By Bryan Fafaul and Kerry Ellis In 1999, the Wide-field Infrared Explorer (WIRE) lost its primary mission thirty-six hours after launch. Those who worked on WIRE, which was the fifth of the Explorer Program’s Small Explorer-class missions, thought they had done what they needed to achieve success.
By Karl Saad Along with a half dozen NASA centers, the European Space Agency (ESA), and a variety of academic and industry partners, the Canadian Space Agency has been working on its contribution to the James Webb Space Telescope.
By Roger Forsgren Like most people, project managers and engineers may have an interest in history without realizing that understanding the past can help them better understand and manage the present. Studying the past can be an opportunity to see how leaders overcame daunting obstacles to achieve their goals.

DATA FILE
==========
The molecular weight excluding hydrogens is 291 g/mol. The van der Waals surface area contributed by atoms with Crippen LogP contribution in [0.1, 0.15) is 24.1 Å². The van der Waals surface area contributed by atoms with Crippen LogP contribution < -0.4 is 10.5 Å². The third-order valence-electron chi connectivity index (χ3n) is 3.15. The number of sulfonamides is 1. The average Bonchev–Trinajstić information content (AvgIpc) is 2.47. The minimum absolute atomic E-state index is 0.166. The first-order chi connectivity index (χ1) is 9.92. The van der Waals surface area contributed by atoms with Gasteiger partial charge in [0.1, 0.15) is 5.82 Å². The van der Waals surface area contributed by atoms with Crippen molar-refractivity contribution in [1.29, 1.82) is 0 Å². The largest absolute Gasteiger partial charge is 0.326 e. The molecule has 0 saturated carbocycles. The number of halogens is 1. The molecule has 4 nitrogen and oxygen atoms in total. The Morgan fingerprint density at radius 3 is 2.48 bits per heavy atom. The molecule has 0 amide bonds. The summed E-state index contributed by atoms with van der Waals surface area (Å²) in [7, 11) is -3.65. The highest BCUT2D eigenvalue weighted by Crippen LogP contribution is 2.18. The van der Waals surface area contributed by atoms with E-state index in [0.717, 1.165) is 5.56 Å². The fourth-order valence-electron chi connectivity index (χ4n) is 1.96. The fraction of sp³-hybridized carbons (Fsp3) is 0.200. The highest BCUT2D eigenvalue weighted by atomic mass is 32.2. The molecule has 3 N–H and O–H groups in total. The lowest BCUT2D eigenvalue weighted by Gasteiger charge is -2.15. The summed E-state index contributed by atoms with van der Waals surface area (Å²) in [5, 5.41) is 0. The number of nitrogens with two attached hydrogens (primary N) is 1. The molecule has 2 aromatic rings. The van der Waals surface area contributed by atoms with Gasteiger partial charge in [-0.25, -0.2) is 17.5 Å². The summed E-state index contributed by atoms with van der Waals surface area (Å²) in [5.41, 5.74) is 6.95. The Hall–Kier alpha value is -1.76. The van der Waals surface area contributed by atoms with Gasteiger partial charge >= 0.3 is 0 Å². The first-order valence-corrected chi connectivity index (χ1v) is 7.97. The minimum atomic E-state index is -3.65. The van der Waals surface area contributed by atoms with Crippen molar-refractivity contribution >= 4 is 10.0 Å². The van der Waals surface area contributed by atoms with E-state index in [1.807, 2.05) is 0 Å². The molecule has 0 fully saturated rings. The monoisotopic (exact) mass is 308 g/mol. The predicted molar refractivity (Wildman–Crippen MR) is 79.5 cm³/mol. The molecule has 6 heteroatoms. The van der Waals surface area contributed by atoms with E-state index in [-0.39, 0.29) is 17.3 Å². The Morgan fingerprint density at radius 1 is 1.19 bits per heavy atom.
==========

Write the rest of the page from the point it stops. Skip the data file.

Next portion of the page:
By Haley Stephenson The Bloodhound Supersonic Car aims to set a new land-speed record and a new standard for openness in projects.
By Holly R. Gilbert We inhabitants of Earth have an intimate and complex relationship with the sun. As we learn more about the underlying physics driving the magnetic ball of plasma that is essential for our very existence, the complexity of that relationship becomes increasingly apparent.
By Jan Chodas Dr. Scott Bolton, Juno’s principal investigator from the Southwest Research Institute, and the Juno team had been working toward this milestone for several years. A mission of this length and complexity required careful planning and testing to increase its chances of success.
Don Cohen, Managing Editor In their frank analysis of the failure of the Wide-field Infrared Explorers primary mission (“WIRE: Learning from Failure”), Bryan Fafaul and Kerry Ellis explain that this project based on “insight, not oversight” didn’t have enough of either.